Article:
David Folkenflik, NPR media correspondent and Ayers Lecture Series guest last Thursday, is optimistic about the future of the news industry, even if he has no idea where it’s going.
There was a quote by H. L. Mencken on the wall of the lobby at The Baltimore Sun, where Folkenflik took his second job in the field of journalism. It read, in part: “I had more fun doing news reporting than in any other enterprise. It really is the life of kings.”
Folkenflik cannot agree more. He’s been in the business long enough—23 years. Even though he’s seen dramatic changes to the way the news is gathered and presented, he thinks it’s still about answering just two questions. “Two grandiose, but simple questions,” he begins from behind a lectern on the 11th floor of Houston Cole Library.
At 44, Folkenflik looks younger than his age. Before him sits an audience of maybe two hundred, gathered to listen to him deliver the 28th annual Ayers Lecture Series.
“What are we doing? And, why are we doing it?” he finishes. These two questions are more fundamental to the dynamic world of journalism than even the “five W’s”—who, what, when, where, and why—and their “distant cousin H,” or how. Folkenflik says journalists must perform a public service, no matter the medium they use.
Folkenflik also talked about seeing firsthand how much a medium can elevate a story. Although he began as a reporter for a newspaper, he said he made the transition to radio after realizing the power of the spoken word “in letting people tell their own stories with their own voices.”
He was working on a story in Anniston, and he decided the best way to convey the deep southern drawl and unique perspective of the men he was interviewing was through a recording.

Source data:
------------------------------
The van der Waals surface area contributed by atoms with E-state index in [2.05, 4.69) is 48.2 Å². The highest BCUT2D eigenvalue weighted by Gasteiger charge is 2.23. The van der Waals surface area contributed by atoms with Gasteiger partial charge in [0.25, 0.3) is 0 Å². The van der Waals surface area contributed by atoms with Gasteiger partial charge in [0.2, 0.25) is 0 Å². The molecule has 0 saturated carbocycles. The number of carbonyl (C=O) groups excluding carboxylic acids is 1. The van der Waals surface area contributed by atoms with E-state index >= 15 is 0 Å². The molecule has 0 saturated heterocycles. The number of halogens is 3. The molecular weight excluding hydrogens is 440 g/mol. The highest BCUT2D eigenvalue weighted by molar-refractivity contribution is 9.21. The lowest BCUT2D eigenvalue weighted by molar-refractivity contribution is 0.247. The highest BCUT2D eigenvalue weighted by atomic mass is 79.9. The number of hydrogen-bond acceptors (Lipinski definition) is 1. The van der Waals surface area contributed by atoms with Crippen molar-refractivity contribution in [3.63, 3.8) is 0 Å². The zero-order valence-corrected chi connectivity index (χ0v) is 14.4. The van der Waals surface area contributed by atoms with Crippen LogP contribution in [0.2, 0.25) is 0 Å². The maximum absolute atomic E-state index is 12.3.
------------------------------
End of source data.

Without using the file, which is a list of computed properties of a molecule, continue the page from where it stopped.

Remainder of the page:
In discussing the news industry today, Folkenflik pointed to some of the challenges faced by understaffed newspapers recovering from an economic meltdown. He talked about how a Pulitzer Prize-winning story from the L.A. Times on political corruption happening less than an hour from the paper’s office went unnoticed for nearly fifteen years.
When he questioned an editor at the Times about why they missed the story all those years, his answer was telling: “We simply can’t cover it all.”
NPR’s wunderkind media correspondent offered no prediction for how journalism will adapt to the challenges it faces. When asked what the news industry would look like in ten years, he answered: “I can say with great courage and conviction that I have absolutely no idea.”
According to him, anyone who says they do is probably lying. However, two questions he feels will be important in the future are: How do we produce the news? And, how do we consume it?
No matter the answers, Folkenflik says “journalism’s values remain unchanged.”